NCERT Solutions : Working of Institutions Class 9 Notes | EduRev

Class 9 : NCERT Solutions : Working of Institutions Class 9 Notes | EduRev

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Class IX - Working of the Institutions

NCERT TEXTBOOK QUESTIONS (Refer to the Text-Book for Images in the Questions)
 
Q.1. Is every Office Memorandum a major political decision? If not, what made this one different?
 
Ans. No. Every Memorandum is not a major political decision. This was important because it made the announcement of 27% reservation for SEBC class, in addition to the reservations already there for SCs and STs.
 
 
Q.2. Cartoons
 
Ans. Cartoon. It certainly has political overtones. The first one is referring to the 27% reservation for the SEBC.
 
 
Q.3. Who did what in this case of reservations for backward classes?
          Supreme Court                             1. Made formal announcement about this decision
          Cabinet                                            2. Implemented the decision by issuing an order
          President                                        3. Took the decision to give 27% job reservations
          Government Officials                   4. Upheld reservations as valid
 
Ans.   Supreme Court 4, Cabinet 3, President 1, Government Officials 2.
 
 
Q.4. Which institutions are at work in the running of your school? Would it be better if one person alone took all the decisions regarding management of your school?
 
Ans. No, it would not be better. Decisions arrived with consensus and advice of more than one person are not rash or dictatorial. They are rational and considered the majority opinion. Institutions in a school are the Managing Committee, the parents-teachers association, the Principal and the staff.
 
 
Q.5. What is the point in having so much debate and discussion in the Parliament when we know that the view of the ruling party is going to prevail?
 
Ans. The ruling party, after a debate and discussion, learns about the weak points in its views. It can modify them in the light of what it learns. If no debate is held it will not come to know the views of the opposition or of the people, and take arbitrary decision.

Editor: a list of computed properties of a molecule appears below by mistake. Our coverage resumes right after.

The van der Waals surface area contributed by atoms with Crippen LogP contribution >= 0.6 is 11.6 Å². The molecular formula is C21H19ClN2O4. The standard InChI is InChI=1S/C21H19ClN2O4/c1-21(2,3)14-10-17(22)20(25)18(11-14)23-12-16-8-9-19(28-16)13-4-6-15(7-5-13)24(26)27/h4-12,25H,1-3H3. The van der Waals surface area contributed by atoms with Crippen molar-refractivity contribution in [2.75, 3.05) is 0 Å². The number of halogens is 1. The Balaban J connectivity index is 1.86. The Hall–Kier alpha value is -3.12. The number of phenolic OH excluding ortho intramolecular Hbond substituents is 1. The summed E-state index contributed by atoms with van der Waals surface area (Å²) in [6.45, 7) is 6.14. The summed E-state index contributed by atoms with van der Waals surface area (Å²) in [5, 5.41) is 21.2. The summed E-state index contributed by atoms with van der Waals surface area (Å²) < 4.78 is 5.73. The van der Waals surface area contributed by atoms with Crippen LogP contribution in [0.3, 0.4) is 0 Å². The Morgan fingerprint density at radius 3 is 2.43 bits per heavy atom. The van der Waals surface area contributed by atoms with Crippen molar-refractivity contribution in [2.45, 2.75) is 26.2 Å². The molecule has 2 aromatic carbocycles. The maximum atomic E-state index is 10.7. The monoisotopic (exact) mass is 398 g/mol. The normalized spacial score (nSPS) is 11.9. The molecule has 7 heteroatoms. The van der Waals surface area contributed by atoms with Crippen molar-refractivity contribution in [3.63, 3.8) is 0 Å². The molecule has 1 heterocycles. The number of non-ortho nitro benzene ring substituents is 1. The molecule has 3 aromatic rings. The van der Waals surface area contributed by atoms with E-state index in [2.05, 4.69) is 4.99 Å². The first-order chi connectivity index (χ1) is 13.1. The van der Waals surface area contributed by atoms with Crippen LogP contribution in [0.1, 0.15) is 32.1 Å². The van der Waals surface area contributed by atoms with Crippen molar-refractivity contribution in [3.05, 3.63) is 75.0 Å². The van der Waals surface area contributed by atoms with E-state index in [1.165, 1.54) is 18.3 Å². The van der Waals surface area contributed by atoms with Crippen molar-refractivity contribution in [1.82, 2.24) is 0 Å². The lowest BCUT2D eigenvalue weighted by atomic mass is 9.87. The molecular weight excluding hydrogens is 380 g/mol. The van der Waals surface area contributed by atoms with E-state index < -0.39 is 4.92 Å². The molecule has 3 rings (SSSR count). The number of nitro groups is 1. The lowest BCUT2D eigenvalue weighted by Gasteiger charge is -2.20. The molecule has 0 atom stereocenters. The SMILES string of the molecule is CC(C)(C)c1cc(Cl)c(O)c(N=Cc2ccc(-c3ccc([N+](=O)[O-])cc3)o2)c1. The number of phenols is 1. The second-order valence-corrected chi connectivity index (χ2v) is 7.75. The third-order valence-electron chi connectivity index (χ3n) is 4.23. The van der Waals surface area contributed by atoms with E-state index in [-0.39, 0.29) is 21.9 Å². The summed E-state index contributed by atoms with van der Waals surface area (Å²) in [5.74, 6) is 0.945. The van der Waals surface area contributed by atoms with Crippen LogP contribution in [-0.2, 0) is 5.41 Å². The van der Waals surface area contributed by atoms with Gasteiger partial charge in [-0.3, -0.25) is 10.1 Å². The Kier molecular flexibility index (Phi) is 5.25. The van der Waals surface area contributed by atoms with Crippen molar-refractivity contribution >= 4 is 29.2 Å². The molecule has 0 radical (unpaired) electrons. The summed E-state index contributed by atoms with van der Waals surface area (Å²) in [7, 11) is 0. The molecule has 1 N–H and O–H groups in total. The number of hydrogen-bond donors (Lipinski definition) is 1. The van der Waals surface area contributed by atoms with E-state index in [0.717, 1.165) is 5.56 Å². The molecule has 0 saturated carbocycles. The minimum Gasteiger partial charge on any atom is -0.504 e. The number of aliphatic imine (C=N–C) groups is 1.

Q.6. The race to become a minister is not new. Here is a cartoon depicting ministerial aspirants waiting to get a berth in Nehru’s Cabinet after the 1962 elections. Why do you think political leaders are so keen to become ministers?
 
Ans. Political leaders are keen to become ministers because of the power, prestige and financial gains they get. Minister have many privileges, power is desired by many. If your intentions are honourable, you can serve the nation in many ways. If not, you can misuse them for personal gain.
 
 
Q.7. This cartoon depicts a cabinet meeting chaired by Prime Minister Indira Gandhi in the early 1970s, at the peak of her popularity. Do you think similar cartoons could be drawn about other prime ministers who followed her?
 
Ans. No. None of the Prime Ministers who followed her had the same status or power as Indira Gandhi had in the early 1970s.
 
 
Q.8. What is better for a democracy-a Prime Minister who can do whatever he wishes or a Prime Minister who needs to consult other leaders and parties?
 
Ans. The second option is indeed better in a democracy, otherwise we would end up with a dictator.
 
 
Q.9. It is quite common in the US for judges to be nominated on the basis of well-known political opinions and affiliations. This fictitious advertisement appeared in the US in 2005 when President Bush was considering various candidates for nomination to the US Supreme Court. What does this cartoon say about the independence of the judiciary?
Why do such cartoons not appear in our country? Does this demonstrate the independence of our judiciary?
 
Ans. The cartoon is definitely making fun of President Bush! It clearly states that judiciary is not independent in USA and judges will be chosen if they support Bush and his policies!
No such cartoon has ever appeared against the Indian judiciary which speaks a lot about the independence of judicial system in India. They are free from dominance of the Executive.
 
 
 
Q.10. Why are people allowed to go to courts against the government’s decisions?
 
Ans. People are allowed to go against the government to courts, because of the fundamental right given to them by the Constitution — Right to Constitutional Remedies. If any of the people’s fundamental rights is violated we can challenge the decision in court and ask for justice.
 

 

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